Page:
In Hochimin City I had resisted to morose curiosity that leads a constant flow of people to stare at the embalmed body of the former Vietnamese leader, and the same thing repeated itself with Mao Ze Dong's mummy in Beijing, but surely Lenin's mausoleum couldn't be a third miss. After all, he was the first to receive attention from Communist embalmers. My descent into this macabre underworld was prepared by a half hour's waiting in the slow moving line, in a climate of religious devotion that can finds its parallel in the queues of worshippers waiting to venerate Orthodox icons. The black marble vault was lugubrious. From within a glass case Lenin's illuminated face sticking out of a black suit and an immaculate shirt naturally caught the eye, but failed to match the gloomy atmosphere all around because of its wax-like aspect, too perfect to be real.
Opposite this squat square-cut sepulchral monument in the shade of the Kremlin is the Gum department store with an ornate façade and stunning inner galleries. Closed towards the sky by glass vaults, they have fully recovered their original function of exclusive shopping mall. The perspectives that can be admired from the outside and from every floor are always interesting, but what a peculiar location to be chosen for a department store! Luxurious as it may be, it still stands opposite the very centre of political, and once religious, power, in the noblest part of the town.
The upper classes have in many countries prided themselves with a feigned disinterest in money matters and the petty occupation of trading. It was as if their abundant provision of financial means were a privilege bestowed by divine grace and not earned through material pursuits save the exploitation of other people's work. But here, right across from the former residence of the Russian czars we find the down-to-earth world of commerce and money.
Lenin’s body was the first to receive attention from Communist embalmers
However, it is a characteristic of Moscow that its urban texture lacks consistency. This heterogeneity results in drab blocks of flats rising across from stately buildings, or that gigantic bronze monument to Peter the Great (or to bad taste?) towering in the middle of the Moscova river, more suited to a theme park than the elegant central districts of a capital city. Throughout its history the city planners have sought to merge the sacred and the profane, the ugly and the sublime, the refined and the base – and have always been successful.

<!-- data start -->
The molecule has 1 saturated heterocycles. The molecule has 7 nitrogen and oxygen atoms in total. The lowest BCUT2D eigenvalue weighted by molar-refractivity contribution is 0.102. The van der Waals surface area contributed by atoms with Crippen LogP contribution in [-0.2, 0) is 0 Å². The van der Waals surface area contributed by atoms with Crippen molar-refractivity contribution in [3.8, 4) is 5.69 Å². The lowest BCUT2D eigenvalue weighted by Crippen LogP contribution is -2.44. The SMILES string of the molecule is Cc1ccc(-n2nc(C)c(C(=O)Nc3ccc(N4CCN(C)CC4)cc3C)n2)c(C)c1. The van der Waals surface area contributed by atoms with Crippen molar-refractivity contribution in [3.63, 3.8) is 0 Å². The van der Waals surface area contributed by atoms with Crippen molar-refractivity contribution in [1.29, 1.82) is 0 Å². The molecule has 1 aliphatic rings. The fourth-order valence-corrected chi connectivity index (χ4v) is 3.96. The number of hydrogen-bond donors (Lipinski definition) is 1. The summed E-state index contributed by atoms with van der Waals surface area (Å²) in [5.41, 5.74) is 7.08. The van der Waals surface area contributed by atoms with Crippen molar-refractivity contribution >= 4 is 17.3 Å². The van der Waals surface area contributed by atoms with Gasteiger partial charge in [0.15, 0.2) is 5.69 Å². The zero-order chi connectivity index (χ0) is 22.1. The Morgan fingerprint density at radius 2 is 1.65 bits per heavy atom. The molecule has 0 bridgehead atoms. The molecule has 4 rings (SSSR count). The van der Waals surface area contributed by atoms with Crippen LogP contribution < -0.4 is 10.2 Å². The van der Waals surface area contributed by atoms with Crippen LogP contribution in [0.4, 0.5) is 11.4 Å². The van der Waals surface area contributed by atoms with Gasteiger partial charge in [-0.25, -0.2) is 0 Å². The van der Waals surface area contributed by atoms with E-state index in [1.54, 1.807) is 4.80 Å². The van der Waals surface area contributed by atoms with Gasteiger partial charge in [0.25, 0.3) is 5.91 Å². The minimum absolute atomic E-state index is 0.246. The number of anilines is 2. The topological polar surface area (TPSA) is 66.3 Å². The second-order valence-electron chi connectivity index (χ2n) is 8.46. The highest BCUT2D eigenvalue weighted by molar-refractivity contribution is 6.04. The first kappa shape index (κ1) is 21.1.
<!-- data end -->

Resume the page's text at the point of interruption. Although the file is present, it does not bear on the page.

What is a guarantee of magnificence, however, are Moscow metro stations. In this underground world of palatial opulence, full of marbles and imposing brass decorations, the enthrallment is often the effect of enormous and elaborate chandeliers that add the final touch to the exquisite grandeur of the set-up. The platforms, where passengers inhale a pong of railway oils wafting in the heavy air, are suddenly picked up by decoration and light that is in fact a homage paid to the thousands of commuters passing in these spaces every minute. But cannot this also be considered another aspect of that strident juxtaposition between two opposites?
The Moscow underground is also the living space of all the people who inhabit it. A whole army of attendants service these spaces with the result that one never feels abandoned. The platforms are scoured by patrols of security vigilantes; the ticket windows are manned by women where other countries just have vending machines. They deftly play their fingers around groups of same-valued coins to mechanically give the change and the token that opens the turnstiles. At the foot of the steep elevators, lit by a series of neon columns between the moving handrails, more women often with a haggard look or at best weary eyes, switch their supervision between the moving flow of people and the monitors in their glass booths.
Up above the ground, next to the tomb of the Unknown Soldier and the eternal flame a band was playing. A crowd had gathered all around, but a number of old ladies at the front ungraciously elbowed the bystanders back to make space for an improvised dance floor. Then, without a tad of discomfort, they acted as absolute masters of that third-age dancing club. It was not only their sagging bodies that showed the effect of time, but their clothing too opened a perspective into vintage fashion and retro accessories such as huge upside down glasses. And so their uncomely bare backs and stiff limbs drew clumsy dance steps to the tempo of the notes, and everyone looked on amusedly.